And we don’t want them to be.

We may be considered a relatively small agency, but Liquid has a lot of different personalities across multiple departments. Variety in temperament tends to lead to different work and problem-solving styles.

In contrast to working in a more rigid corporate environment, I feel comfortable enough at Liquid to say that individual thoughts and opinions, regardless of title or tenure, are taken into account on a daily basis. Jim, our President, constantly reminds us that his door is always open to talk about any concerns we may have and that our opinion is valued and heard. This approach may be unique depending on where you work, but I believe it increases an employee’s appreciation for their workplace and motivation to be productive.

I recently read this Forbes Contributor column about “Ten Reasons not to be the Perfect Employee.” It got me thinking about how we encourage those same ideas here at Liquid. Here are some everyday examples of how I apply those concepts as a project manager, plus how they can apply to you regardless of the type of work you do.

If there was a problem, yo I’ll solve it

Aside from the corny Vanilla Ice reference, if you check “strongly agree” with every question your boss asks you about your current role or contribution, you’ll just be building the illusion that everything is fine. If you actually have an issue that needs attention, bringing it to upper management can improve your situation and the company as a whole, and that should always be encouraged. Ignoring issues for the sake of seeming more agreeable will just be a lost opportunity for problem solving and growth at your company.

You don’t need to please everyone

In an extremely client-facing role as a project manager, I’ve learned that being best friends with everyone on your team is irrelevant if the client is not kept happy as the end goal. I’m not saying that you need to call out fellow employees in an aggressive way, but if a team member is not giving you what you need to satisfy client expectations, that needs to be addressed. I’ve definitely learned that different personalities need to be approached in different of ways, but that is no reason to create roadblocks or make your job more difficult.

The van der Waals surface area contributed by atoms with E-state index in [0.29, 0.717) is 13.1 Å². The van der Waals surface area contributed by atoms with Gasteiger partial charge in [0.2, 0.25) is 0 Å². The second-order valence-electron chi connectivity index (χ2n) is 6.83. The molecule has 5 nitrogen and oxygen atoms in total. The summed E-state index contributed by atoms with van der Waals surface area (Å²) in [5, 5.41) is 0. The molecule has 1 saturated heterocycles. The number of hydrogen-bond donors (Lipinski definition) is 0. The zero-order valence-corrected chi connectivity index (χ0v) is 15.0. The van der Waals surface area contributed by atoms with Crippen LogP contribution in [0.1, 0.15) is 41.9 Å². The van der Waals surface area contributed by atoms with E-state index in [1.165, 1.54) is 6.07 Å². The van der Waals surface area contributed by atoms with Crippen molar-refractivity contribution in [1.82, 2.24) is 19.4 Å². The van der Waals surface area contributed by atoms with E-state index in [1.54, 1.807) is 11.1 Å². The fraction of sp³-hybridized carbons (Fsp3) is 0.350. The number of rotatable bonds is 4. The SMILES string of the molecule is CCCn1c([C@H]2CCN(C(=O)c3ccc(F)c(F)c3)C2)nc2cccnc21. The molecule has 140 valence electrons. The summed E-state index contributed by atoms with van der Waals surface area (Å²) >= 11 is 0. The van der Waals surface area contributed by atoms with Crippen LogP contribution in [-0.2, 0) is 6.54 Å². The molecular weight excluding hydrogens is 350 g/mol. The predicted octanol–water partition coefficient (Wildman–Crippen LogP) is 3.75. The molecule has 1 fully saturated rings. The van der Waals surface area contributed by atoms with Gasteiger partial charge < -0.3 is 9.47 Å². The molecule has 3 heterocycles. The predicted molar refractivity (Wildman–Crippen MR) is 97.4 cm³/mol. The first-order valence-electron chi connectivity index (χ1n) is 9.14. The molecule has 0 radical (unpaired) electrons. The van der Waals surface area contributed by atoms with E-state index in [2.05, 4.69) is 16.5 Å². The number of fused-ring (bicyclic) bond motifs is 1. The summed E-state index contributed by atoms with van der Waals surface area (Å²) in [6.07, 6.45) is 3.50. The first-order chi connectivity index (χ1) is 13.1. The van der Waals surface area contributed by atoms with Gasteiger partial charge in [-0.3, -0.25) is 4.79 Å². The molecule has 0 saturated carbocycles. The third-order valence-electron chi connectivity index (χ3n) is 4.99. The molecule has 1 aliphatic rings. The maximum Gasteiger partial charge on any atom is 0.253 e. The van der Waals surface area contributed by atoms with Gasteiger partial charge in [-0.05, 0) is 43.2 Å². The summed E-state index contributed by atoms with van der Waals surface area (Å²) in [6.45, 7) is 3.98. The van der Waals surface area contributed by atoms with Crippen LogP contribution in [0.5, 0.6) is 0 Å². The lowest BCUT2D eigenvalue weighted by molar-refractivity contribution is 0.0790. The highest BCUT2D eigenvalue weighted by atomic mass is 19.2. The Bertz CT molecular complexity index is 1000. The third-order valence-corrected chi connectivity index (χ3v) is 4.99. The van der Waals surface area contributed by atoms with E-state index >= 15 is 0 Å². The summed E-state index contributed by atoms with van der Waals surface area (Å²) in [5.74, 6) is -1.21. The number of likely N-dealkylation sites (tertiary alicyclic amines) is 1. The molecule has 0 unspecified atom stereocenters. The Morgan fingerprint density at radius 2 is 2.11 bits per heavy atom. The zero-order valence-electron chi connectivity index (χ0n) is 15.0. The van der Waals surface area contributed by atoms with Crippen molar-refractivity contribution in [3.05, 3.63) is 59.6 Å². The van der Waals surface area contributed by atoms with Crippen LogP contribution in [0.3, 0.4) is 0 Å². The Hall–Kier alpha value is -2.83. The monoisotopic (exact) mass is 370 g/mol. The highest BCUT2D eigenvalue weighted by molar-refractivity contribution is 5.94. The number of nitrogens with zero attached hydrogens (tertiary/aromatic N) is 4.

Take initiative

Trust me, I get it, everyone is busy and feels like their plate is already full. But, if you see an area of the business that could use more attention or be improved upon, take that on as a personal project. If you are particularly passionate about something, it will tend to be your best work, and I promise, it won’t go unnoticed. Like #7 from the Forbes article, if you never test where the boundaries of your influence can be in your workplace, how will you ever know?

Transparency is key

Like #10 in the article, if you agree with bad ideas or poorly planned tasks, chances are there is a high risk for failure. Being up front and open with your team about the goals and deliverables of a project should minimize room for error. I can see how sometimes it may be easier to move forward with decisions just because a decision has been made, but that doesn’t necessarily mean it is the right one. If your team raises a red flag about the project, don’t be afraid to listen and do something about it.

Be yourself

If you have a constructive opinion, don’t let it fall to the wayside just to avoid potential conflict. Successful companies must continually adapt and learn from different situations. Sometimes the catalyst needed for change is just a fresh perspective to open up a creative and productive channel for improvement. 

Want to learn more about what we do at Liquid? Check out the Ten Things You Should Know About Us.

Emily Ascani

About Emily Ascani

Emily Ascani is a Project Management Team Lead at Liquid. She is responsible for the coordination and completion of projects for a number of Liquid’s clients including Mack Trucks, Martin Guitar and Olympus. Outside of the office, she serves as the Vice President of the Lehigh Valley Young Professionals Council. Emily graduated from Temple University with a degree in Strategic Communication, concentrating in Public Relations.

Published Sep 21, 2016